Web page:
The 24th sessions of the Conference of the Parties to the United Nations Framework Convention on Climate Change (COP24) held from 3 to 14 December in Katowice, Poland. The COP24 will see the adoption of the implementing rules of the Paris Agreement, provide reassurances about mobilization of financing, send a warning about the critical need to increase our collective ambitions and speed up the action. The COP24 is key for implementing the Paris Agreement. This is a complex challenge but failure is not an option and we have everything we need to be successful.
The results of the IPCC special report on the impacts of global warming of over 1.5°C, commissioned by COP21, are clear: the window of opportunity for limiting temperature increase to 1.5°C is starting to close. We are already experiencing the consequences of the 1°C global temperature increase on pre-industrial levels and, at the current emissions rate, only have 12 to 15 years of “carbon budget” left. The aim of the Paris Agreement remains achievable, however, provided a fast and deep-seated transition is carried out, using the technological and financial means mobilized.
The COP24’s success will be evaluated based on four results:
- Finalizing the Paris Agreement Work Programme in order to ensure that it is immediately implemented in its entirety;
- The results of the Talanoa dialogue, which, through an exchange of experiences between States and civil society, should provide the foundation for increased ambition in the Nationally Determined Contributions (NDCs) by 2020;
- Progress on climate financing;
- Continuing to mobilize all players through the Action Agenda.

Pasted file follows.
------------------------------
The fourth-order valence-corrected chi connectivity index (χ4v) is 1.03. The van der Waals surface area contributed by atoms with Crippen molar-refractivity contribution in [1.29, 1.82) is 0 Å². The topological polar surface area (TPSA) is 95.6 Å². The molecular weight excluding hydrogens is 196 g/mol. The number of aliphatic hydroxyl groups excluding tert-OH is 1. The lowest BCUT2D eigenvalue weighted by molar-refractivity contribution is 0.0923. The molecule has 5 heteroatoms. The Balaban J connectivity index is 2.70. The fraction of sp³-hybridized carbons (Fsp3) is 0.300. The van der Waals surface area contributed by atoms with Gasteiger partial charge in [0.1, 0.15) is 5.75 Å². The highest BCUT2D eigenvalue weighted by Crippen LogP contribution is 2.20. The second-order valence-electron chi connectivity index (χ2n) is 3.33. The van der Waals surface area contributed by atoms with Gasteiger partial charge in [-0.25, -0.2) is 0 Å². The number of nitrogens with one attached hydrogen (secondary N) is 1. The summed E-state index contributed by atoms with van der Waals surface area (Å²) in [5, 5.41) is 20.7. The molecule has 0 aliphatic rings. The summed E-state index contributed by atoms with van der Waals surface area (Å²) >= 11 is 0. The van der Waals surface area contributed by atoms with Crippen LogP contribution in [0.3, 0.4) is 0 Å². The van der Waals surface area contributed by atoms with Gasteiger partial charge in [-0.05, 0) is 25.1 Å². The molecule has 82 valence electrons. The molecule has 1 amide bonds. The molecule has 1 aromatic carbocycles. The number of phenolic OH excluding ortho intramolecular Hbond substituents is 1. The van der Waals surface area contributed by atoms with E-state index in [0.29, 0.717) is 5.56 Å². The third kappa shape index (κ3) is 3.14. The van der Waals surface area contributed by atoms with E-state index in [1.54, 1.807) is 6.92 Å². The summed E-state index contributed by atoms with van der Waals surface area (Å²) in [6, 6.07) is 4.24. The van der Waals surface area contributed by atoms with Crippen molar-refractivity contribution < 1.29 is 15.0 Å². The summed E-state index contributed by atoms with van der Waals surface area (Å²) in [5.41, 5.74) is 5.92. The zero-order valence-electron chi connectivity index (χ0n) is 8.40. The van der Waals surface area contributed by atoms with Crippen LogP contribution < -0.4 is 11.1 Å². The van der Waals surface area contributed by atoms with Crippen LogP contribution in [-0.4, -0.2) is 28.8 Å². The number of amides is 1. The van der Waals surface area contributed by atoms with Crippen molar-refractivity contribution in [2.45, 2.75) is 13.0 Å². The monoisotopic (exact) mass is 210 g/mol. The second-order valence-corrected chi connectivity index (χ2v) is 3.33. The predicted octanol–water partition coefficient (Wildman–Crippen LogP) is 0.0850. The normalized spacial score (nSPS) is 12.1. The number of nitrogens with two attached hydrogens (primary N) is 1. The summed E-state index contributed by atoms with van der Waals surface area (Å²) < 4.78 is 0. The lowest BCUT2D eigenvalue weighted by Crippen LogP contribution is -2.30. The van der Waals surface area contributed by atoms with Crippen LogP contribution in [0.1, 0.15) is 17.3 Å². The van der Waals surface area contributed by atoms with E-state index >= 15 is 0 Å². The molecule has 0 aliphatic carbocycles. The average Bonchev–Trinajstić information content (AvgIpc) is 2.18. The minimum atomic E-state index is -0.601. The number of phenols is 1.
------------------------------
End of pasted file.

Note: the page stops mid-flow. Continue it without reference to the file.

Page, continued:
In order to reach these goals, the French delegation, led by the Ministre d’Etat, Minister for the Ecological and Inclusive Transition, will continue to work behind the scenes with all stakeholders: within the European Union, which is negotiating on behalf of Member States, and within the framework of bilateral relations with the delegations of the other States present.
There will be several key moments at COP24.
Opening of COP24
The Polish presidency wished to generate strong and positive political momentum from the first day of the COP. The Heads of State and Government met on 3 December in Katowice to encourage negotiators to find compromises, based on the French delegation’s model from the COP21 in 2015.
The Polish presidency tabled a “Solidarity and Just Transition Silesia Declaration” that it wanted Heads of State and Government to endorse during the day. France supports this initiative.
Pre-2020 implementation and ambition is politically a very important issue for developing countries, especially those most vulnerable to climate change. The COP23 mandated a stocktake on pre-2020 implementation and ambition during COP 24 and 25. This stocktake will take the form of a high-level dialogue.
High-level finance dialogue
A high-level ministerial dialogue on climate financing is held every two years. This year’s debates will focus on the steps that need to be taken to meet the “climate financing” needs, with mobilization of finance and investments.
The Talanoa Dialogue, which brings together ministers and civil-society representatives from all countries, will carry out a collective assessment of the progress that has been made in implementing the main objective of the Paris Agreement. France believes that this dialogue should encourage the Parties to increase their Nationally Determined Contributions in 2020.
Ahead of this meeting, France organized a Talanoa Dialogue on a national level on 6 July 2018 with civil society representatives to take stock of the measures and the trend in French emissions.
The two most complex issues for the COP24 are individual country differentiation and the issue of financing.
Differentiation: the Paris Agreement is universal, as is the fight against climate change, but not all countries have the same technical and financial capabilities. The aim is therefore to put forward a relatively flexible set of rules without damaging the ambition of the Agreement objectives. The idea is to enable developing countries to start implementing their commitments and step up their ambitions over time.
Financing: the aim is to give greater clarity on the financing provided by developed countries and better monitor the use of this financing by developing countries. Financing is a key issue to ensure developing countries have the means to carry out their own climate action.